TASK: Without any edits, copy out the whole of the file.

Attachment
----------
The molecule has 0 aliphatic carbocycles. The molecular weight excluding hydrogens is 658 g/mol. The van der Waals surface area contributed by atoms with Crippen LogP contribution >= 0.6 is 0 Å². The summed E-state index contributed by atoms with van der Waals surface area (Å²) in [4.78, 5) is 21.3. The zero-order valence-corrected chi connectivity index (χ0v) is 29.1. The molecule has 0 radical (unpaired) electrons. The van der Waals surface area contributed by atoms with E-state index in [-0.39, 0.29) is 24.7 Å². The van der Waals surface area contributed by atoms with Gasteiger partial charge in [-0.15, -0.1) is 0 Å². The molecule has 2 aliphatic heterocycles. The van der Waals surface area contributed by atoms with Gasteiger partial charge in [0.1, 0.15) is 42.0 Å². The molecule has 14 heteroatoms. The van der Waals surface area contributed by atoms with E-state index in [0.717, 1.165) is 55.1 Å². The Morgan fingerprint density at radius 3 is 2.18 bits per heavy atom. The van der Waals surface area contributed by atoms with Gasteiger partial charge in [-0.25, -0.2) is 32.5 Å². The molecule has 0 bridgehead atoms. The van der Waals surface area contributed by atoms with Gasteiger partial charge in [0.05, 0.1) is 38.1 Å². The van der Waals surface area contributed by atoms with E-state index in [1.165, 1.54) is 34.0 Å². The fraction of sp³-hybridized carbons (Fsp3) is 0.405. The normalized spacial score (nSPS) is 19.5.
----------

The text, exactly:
The molecule has 0 aliphatic carbocycles. The molecular weight excluding hydrogens is 658 g/mol. The van der Waals surface area contributed by atoms with Crippen LogP contribution >= 0.6 is 0 Å². The summed E-state index contributed by atoms with van der Waals surface area (Å²) in [4.78, 5) is 21.3. The zero-order valence-corrected chi connectivity index (χ0v) is 29.1. The molecule has 0 radical (unpaired) electrons. The van der Waals surface area contributed by atoms with E-state index in [-0.39, 0.29) is 24.7 Å². The van der Waals surface area contributed by atoms with Gasteiger partial charge in [-0.15, -0.1) is 0 Å². The molecule has 2 aliphatic heterocycles. The van der Waals surface area contributed by atoms with Gasteiger partial charge in [0.1, 0.15) is 42.0 Å². The molecule has 14 heteroatoms. The van der Waals surface area contributed by atoms with E-state index in [0.717, 1.165) is 55.1 Å². The Morgan fingerprint density at radius 3 is 2.18 bits per heavy atom. The van der Waals surface area contributed by atoms with Gasteiger partial charge in [-0.25, -0.2) is 32.5 Å². The molecule has 0 bridgehead atoms. The van der Waals surface area contributed by atoms with Gasteiger partial charge in [0.05, 0.1) is 38.1 Å². The van der Waals surface area contributed by atoms with E-state index in [1.165, 1.54) is 34.0 Å². The fraction of sp³-hybridized carbons (Fsp3) is 0.405. The normalized spacial score (nSPS) is 19.5.